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Friday, June 30, 2017

In which I take a bad fall off Boone...and only Boone knows the answer

On Tuesday, I took Boone out for a ride about eleven in the morning. Little did I know that some of the nearby property owners and two workmen who saw me head out on my ride might come into play in my day.

We rode about 1/4 mile up the main road and up a private drive to a groomed path–a path that a horse friend had told me was okay to ride on and the owners didn't mind. When I got to their house, I saw a car, and I called out hoping to meet them, but nobody came to the door. I had ridden the path last week and it was really nice, cleared and safe and led all the way down to the water, maybe a half mile or a 20 minute ride down.

I remember all of the ride, making it to the water, and turning around to come back. I remember trotting a lot, and at some point I asked for a canter. I remember thinking,

We need to walk now because the path is shifting levels...

I don't know if that is when I fell. Maybe Boone stopped sharp, he can do that sometimes since he was a cow pony once. The next thing I remember is being in the first medic truck. I had come out of the wooded trail, and knocked on the house door. Before that I guess I had called Martyn six times [I later listened to the messages in the hospital] and at some point I called 911 and they pinged my location. The man at the house also called Martyn. I was very disoriented.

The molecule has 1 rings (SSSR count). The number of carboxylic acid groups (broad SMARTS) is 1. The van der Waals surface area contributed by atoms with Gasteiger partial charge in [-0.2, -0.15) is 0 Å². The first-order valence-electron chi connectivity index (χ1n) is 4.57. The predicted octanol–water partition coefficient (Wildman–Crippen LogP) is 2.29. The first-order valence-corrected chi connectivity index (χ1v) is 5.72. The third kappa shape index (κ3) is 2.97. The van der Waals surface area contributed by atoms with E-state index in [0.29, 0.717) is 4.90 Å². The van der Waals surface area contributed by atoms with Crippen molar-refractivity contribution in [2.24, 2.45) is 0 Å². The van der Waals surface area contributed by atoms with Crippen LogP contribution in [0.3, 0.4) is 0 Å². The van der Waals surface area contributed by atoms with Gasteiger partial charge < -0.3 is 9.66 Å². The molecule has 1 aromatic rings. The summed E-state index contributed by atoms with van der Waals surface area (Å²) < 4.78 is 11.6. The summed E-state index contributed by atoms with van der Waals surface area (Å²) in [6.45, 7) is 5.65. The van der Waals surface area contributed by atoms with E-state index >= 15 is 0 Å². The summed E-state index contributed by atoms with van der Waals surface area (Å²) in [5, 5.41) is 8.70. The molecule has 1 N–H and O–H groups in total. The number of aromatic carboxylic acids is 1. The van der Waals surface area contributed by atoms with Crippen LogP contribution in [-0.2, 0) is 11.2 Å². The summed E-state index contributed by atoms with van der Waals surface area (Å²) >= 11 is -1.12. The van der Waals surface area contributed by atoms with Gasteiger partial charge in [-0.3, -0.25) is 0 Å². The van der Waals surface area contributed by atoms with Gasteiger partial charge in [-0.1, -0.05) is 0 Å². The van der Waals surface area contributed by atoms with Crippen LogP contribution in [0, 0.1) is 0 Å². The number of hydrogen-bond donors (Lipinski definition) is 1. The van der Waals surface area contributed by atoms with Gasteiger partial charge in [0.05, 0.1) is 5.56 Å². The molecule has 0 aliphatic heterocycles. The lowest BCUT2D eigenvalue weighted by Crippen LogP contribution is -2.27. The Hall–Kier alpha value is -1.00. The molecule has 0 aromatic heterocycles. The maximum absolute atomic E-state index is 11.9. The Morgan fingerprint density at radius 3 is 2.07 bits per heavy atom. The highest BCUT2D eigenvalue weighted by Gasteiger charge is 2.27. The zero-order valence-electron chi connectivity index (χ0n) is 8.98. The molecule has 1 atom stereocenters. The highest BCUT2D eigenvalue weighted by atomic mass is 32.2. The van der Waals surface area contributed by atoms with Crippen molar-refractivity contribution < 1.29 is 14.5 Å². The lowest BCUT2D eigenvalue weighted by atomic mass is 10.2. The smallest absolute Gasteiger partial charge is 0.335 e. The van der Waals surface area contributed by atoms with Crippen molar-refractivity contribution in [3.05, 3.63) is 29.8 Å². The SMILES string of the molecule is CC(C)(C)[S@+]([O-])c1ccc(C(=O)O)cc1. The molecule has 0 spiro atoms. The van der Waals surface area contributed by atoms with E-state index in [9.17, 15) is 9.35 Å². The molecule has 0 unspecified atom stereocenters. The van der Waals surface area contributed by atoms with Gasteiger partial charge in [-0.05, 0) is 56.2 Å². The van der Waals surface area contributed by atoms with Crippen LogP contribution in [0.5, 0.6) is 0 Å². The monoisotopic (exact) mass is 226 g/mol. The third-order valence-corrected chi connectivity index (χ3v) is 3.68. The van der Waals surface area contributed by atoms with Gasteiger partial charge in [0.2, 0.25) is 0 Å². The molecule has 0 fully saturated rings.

Boone was gone.

Once in the medic truck, I started getting oriented. But I was clearly out of it. They took me to the nearby hospital ER where they did head and body scans. Martyn arrived. And I could hear one of our local friends in the other room. I heard the doctor say,

"You have blood all over your brain and we're sending you to Portland to see if you need surgery."

Surgery? Blood? Brain?

Off we went. It was all weird and I remember thinking life had changed. I didn't know how much at that point.

The next hospital was well equipped for head trauma. I optimistically thought I'd get out and go home. Not. They admitted me for urgent care and I spent the night. Every two hours they came in and gave me medication and stuff. The man next door was in real pain. I prayed for him. Besides a stiff neck and full head, I felt okay, just stiff.

Early in the morning around six, they did another C-scan and the doctor came in to review it with me. The bleeding was stable. I asked on a scale of 1-10, 10 being the worst, what scale was it, and he said,

"Hmmmmm, a 3."

All day long doctors and PT's and neurological people came in and checked me. They all gave me the green light to go home, with many precautions. But the final okay was up to the head trauma doctor. She finally showed up and told me I had a very bad fall.

I told her I was not taking it lightly. I told her I'd been riding since age five and falling is part of being a rider, but had never had such a severe fall or gone into black out.

She then said,

"The next one will kill you."